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Reaching Out:
An Online Digital Photography
Course for High School Teachers

By Bonnie Nardi, Knowledge Management Technologies
Brian Reilly, Apple Classrooms of Tomorrow
Reinhold Steinbeck, Apple Classrooms of Tomorrow

While we struggle to create new technologies in ATG, many of our customers struggle just to use the technology they already have. One way for Apple to go beyond being a commodity company is to distinguish itself by establishing deeper relationships with customers. This has been Apple's strength all along, and now we need to find new ways to continue the tradition. We have designed and given an online digital photography class to enable high school teachers to bring digital photography into their own schools. The point is not to sell digital cameras but to show teachers how they can effectively integrate technology (including our hardware and software) into their curricula. Many teachers would like to offer digital photography to their students, but they don't quite know how to get started, they may feel isolated being the only ones in their school with such an interest, they may need technical help. The online course addressed or met these issues. We hired a high school teacher from San Jose who teaches digital photography with whom we had worked in the past to plan the curriculum and conduct the course. We provided the technical support, using ACOTNet as our server.

From a research point of view, we wanted to learn whether simple tools such as chat can be used effectively for distance education, because as we see distance education as one way to educate Apple customers about how to use our technology. What we learned, in a nutshell, was that the simple constellation of online tools we used for the course chat, bulletin boards, email, Web pages worked very well to create a community of high school teachers interested in digital photography. Even though we were inexperienced, having never taught an online course before, the course was so successful that we are in the middle of conducting another one, this time taught by two of the students from the first course. Our students did extensive evaluations of their experiences in the course (of which more in a moment), and the responses were very positive.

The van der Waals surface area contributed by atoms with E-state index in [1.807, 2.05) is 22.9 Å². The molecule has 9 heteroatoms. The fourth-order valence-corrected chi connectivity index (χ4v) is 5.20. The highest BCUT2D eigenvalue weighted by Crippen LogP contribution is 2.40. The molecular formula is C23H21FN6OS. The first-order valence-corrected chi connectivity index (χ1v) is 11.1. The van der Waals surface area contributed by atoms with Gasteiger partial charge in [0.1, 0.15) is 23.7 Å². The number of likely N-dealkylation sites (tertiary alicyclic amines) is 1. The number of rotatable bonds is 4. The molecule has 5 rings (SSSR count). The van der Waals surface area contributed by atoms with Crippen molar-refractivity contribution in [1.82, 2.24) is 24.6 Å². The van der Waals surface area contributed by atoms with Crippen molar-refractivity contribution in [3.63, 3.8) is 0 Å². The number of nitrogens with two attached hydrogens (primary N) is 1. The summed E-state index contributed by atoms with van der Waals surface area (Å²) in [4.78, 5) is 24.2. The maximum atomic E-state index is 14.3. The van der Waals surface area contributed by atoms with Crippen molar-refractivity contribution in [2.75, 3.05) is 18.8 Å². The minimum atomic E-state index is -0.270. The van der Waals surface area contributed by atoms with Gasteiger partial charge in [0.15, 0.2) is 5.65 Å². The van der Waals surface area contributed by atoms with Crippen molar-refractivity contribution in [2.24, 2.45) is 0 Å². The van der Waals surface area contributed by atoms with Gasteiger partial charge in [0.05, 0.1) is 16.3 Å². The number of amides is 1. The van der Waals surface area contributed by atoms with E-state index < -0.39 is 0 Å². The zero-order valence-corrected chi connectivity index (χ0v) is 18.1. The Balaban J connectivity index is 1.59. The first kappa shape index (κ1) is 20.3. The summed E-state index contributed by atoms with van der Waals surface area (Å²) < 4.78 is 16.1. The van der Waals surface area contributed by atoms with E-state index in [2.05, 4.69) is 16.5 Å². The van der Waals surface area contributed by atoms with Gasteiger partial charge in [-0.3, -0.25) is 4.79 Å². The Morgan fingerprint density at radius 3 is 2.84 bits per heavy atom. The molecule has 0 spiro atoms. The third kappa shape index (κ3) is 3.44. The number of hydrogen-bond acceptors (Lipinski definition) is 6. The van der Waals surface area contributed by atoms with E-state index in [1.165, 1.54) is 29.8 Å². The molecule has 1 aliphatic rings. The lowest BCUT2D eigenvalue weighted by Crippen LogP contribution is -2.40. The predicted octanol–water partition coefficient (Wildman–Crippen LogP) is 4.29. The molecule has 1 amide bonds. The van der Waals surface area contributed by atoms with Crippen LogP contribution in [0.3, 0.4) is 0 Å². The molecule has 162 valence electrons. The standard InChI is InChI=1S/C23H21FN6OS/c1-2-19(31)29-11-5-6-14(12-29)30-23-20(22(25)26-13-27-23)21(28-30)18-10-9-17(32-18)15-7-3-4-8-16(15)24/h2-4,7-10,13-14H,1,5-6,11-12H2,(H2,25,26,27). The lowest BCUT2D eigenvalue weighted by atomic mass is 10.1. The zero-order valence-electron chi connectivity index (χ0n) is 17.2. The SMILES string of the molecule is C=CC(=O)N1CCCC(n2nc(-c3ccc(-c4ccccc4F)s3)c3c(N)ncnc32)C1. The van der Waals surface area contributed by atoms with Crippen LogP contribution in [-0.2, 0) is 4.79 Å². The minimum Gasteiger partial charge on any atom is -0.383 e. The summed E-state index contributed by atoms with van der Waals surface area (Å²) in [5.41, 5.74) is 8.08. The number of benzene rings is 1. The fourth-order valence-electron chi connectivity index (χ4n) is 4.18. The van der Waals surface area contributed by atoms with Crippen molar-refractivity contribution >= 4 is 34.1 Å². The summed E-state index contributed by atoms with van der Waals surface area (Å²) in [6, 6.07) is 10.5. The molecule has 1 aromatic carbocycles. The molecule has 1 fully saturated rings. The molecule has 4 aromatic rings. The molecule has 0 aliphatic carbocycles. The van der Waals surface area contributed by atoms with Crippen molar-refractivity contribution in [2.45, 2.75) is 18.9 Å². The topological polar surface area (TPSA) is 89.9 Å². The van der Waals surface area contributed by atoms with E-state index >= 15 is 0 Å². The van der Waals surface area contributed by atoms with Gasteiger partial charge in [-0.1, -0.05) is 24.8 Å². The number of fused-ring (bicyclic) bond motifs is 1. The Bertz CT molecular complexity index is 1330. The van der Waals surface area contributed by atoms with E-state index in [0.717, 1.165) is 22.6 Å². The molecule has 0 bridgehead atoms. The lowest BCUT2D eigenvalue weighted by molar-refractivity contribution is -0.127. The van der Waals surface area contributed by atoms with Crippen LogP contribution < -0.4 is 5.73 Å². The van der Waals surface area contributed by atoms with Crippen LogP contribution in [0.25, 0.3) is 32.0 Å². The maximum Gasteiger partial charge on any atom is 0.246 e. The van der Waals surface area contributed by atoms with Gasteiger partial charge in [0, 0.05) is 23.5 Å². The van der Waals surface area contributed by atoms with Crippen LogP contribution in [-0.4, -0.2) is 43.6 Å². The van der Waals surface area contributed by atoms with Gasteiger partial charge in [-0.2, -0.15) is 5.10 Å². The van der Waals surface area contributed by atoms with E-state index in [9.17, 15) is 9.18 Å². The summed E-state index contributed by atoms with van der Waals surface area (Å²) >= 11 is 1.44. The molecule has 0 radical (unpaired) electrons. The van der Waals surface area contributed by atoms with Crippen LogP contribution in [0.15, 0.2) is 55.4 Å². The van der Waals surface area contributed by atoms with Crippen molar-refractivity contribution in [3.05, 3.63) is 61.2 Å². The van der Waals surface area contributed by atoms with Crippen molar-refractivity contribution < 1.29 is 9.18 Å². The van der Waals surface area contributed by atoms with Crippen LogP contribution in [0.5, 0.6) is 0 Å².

There is pent-up demand for online courses to help our customers use our technology more effectively. We only had only a limited number of slots for the digital photo course (15 slots for the first class and 25 for the second), but for the first time we had 150 applications (and applicants had to fill out a lengthy application), and the second time we had 304 applications. Clearly we struck a nerve. (We publicized the course solely via Internet mailing lists. The majority of our applicants and students came from Guy Kawasaki's Mac Evangelist postings.)

Why did we choose digital photography? We had studied a digital photography class at Lincoln High School in San Jose and were impressed at the way sophisticated technology was being used in a high school classroom to great effect (Nardi and Reilly, 1996a, 1996b). We created a CD-ROM documenting the classroom experience that is now used by Apple marketing and by high school teachers who can order the CD-ROM through Starting Line. The students enjoyed creating digital photos and learned something about both art and computers.


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